Rum rocks to play a key role in Mars space mission

28 July 2023

Historical rocks from the Isle of Rum are enjoying an essential function in a global area mission to find extra about Mars.

A bunch of scientists have this week been amassing samples of rock from the NatureScot Nationwide Nature Reserve (NNR) as a part of the NASA and European Area Company (ESA)’s Mars Pattern Return Marketing campaign.

The marketing campaign is assembling an outlined set of rock samples from world wide which might be akin to rock samples from the Pink Planet which might be scheduled to be dropped at Earth in 2033.

On account of its distinctive geology, Rum off the west coast of Scotland has been chosen as the one UK web site for sampling, as a few of its igneous rocks have a really comparable mineral and chemical content material to these which have been collected by NASA’s Perseverance Rover throughout its exploration of an historic crater on Mars.

An intensive examine of the rocks from Rum and different high-priority pattern websites will crucially assist scientists perceive what strategies of testing and evaluation will work finest in readiness for when the Martian rocks are dropped at Earth.

As the primary samples from one other world, the Mars rocks are thought to current the very best alternative to disclose clues concerning the early evolution of the planet, together with the potential for previous life.

The Rum sampling is being led by Dr Lydia Hallis, a geologist and planetary scientist from the College of Geographical and Earth Sciences on the College of Glasgow, and a member of the marketing campaign’s Science Group. The sector crew additionally included Dr Luke Daly from the College of Glasgow, Professor Helen Williams and Dr Simon Matthews from the College of Cambridge, Professor John Bridges from the College of Leicester, and Dr Mariek Schmidt from Brock College in Canada.

Dr Hallis stated: “These Rum rocks are a wonderful comparability to a particular geologic unit on Mars – the igneous Séítah Formation inside the Jezero crater – which is characterised by the mineral olivine, and which the NASA Perseverance Rover explored and sampled. Not solely is the mineralogy and chemistry comparable, however the two rocks seem to have an analogous quantity of weathering.

“This appears unusual once we assume how moist and heat Rum is in comparison with current day Mars, however billions of years in the past when the Séítah Formation crystallised on Mars the distinction in surroundings wouldn’t have been so pronounced. At the moment Mars was a lot wetter and hotter, with a thicker environment that will even have produced rain (although not as a lot as we get in Scotland!). Over time the Martian environment thinned leaving the floor a lot dryer and colder, basically halting any additional weathering inside Séítah and preserving the rocks at Jezero Crater for us to research right this moment.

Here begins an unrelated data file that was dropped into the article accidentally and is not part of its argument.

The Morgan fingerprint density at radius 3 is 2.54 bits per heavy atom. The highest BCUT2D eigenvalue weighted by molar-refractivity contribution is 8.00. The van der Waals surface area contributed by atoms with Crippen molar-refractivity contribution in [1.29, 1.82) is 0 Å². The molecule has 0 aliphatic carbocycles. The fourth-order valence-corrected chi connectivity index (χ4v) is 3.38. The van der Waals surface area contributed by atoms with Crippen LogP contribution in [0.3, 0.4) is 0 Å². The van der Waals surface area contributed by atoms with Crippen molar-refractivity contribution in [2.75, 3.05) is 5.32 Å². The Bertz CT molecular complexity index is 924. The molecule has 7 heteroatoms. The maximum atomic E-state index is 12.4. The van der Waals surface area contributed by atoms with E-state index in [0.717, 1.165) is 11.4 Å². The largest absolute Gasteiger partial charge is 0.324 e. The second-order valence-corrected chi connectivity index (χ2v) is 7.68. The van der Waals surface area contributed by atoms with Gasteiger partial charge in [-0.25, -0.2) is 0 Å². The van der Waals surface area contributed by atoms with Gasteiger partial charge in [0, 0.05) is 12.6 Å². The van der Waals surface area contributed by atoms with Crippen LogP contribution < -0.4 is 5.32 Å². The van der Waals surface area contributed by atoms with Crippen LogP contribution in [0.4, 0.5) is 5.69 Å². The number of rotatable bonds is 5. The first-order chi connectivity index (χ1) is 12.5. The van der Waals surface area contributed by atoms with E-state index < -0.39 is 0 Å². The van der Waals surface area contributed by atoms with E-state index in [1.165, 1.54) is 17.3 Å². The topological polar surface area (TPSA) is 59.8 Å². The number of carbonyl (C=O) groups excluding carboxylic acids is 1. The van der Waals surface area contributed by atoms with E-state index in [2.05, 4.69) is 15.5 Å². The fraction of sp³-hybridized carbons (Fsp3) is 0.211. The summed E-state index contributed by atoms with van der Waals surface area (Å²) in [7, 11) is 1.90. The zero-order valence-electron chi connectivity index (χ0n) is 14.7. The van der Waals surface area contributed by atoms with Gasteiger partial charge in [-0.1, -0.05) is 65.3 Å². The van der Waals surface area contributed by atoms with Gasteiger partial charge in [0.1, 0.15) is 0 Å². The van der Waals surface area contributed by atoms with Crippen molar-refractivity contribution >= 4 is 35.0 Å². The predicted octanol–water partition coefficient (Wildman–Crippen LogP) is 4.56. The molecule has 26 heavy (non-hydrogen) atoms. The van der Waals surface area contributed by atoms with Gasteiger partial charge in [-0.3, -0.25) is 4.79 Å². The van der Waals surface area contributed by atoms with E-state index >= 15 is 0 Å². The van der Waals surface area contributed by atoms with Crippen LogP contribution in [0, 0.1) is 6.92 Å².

“The rocks on Rum are youthful geologically than these which have been collected on Mars by Perseverance, however their publicity to the Scottish parts has produced roughly the identical quantity of weathering as was produced within the Séítah Formation throughout Mars’ early moist and heat local weather. Due to all these similarities, evaluation of the Rum rocks ought to give us a great head begin and assist the samples from the Pink Planet obtain their full potential when they’re returned to Earth.”

Professor John Bridges, from Area Park Leicester, stated: “The Rum rocks we collected will endure the identical sorts of analyses and in the identical stringent circumstances of laboratory cleanliness and safety because the Perseverance rover drill cores in order that the science group is prepared for the returned Jezero samples.”

Dr Mariek Schmidt, from Brock College in Canada, added: “It is extremely thrilling to see rocks like these we encountered on Mars within the subject on Earth. We had been in a position to strike it with a hammer, really feel its heft, and scan a damaged floor with a hand lens.” 

Lesley Watt, NatureScot’s Rum NNR reserve supervisor, stated: “With its extinct volcanoes and dramatic mountains, Rum has all the time been among the finest locations to find Scotland’s world-class geology, however we didn’t fairly realise that the rocks right here had been of interplanetary significance as effectively.

“It has been fascinating to study extra concerning the NASA/ESA mission, and actually thrilling for the island to play a small half on this really historic endeavour to seek out out extra about Mars. We hope it’ll add one more factor of curiosity for guests to this particular place.”

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